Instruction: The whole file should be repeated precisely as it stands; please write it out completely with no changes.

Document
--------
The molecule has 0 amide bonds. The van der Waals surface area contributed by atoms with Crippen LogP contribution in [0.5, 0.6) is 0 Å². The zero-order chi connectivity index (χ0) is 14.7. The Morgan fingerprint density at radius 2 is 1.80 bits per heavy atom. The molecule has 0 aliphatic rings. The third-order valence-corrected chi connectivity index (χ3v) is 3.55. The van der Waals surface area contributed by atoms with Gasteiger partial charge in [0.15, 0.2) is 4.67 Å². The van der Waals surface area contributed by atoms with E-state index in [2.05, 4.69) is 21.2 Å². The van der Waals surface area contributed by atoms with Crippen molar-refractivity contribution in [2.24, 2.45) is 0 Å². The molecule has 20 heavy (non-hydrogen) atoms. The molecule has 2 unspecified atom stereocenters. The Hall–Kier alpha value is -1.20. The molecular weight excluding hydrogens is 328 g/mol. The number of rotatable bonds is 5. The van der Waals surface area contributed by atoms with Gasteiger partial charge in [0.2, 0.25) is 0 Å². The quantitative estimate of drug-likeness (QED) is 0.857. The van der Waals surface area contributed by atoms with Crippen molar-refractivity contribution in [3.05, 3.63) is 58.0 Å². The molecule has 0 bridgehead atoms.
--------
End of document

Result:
The molecule has 0 amide bonds. The van der Waals surface area contributed by atoms with Crippen LogP contribution in [0.5, 0.6) is 0 Å². The zero-order chi connectivity index (χ0) is 14.7. The Morgan fingerprint density at radius 2 is 1.80 bits per heavy atom. The molecule has 0 aliphatic rings. The third-order valence-corrected chi connectivity index (χ3v) is 3.55. The van der Waals surface area contributed by atoms with Gasteiger partial charge in [0.15, 0.2) is 4.67 Å². The van der Waals surface area contributed by atoms with E-state index in [2.05, 4.69) is 21.2 Å². The van der Waals surface area contributed by atoms with Crippen molar-refractivity contribution in [2.24, 2.45) is 0 Å². The molecule has 20 heavy (non-hydrogen) atoms. The molecule has 2 unspecified atom stereocenters. The Hall–Kier alpha value is -1.20. The molecular weight excluding hydrogens is 328 g/mol. The number of rotatable bonds is 5. The van der Waals surface area contributed by atoms with Gasteiger partial charge in [0.2, 0.25) is 0 Å². The quantitative estimate of drug-likeness (QED) is 0.857. The van der Waals surface area contributed by atoms with Crippen molar-refractivity contribution in [3.05, 3.63) is 58.0 Å². The molecule has 0 bridgehead atoms.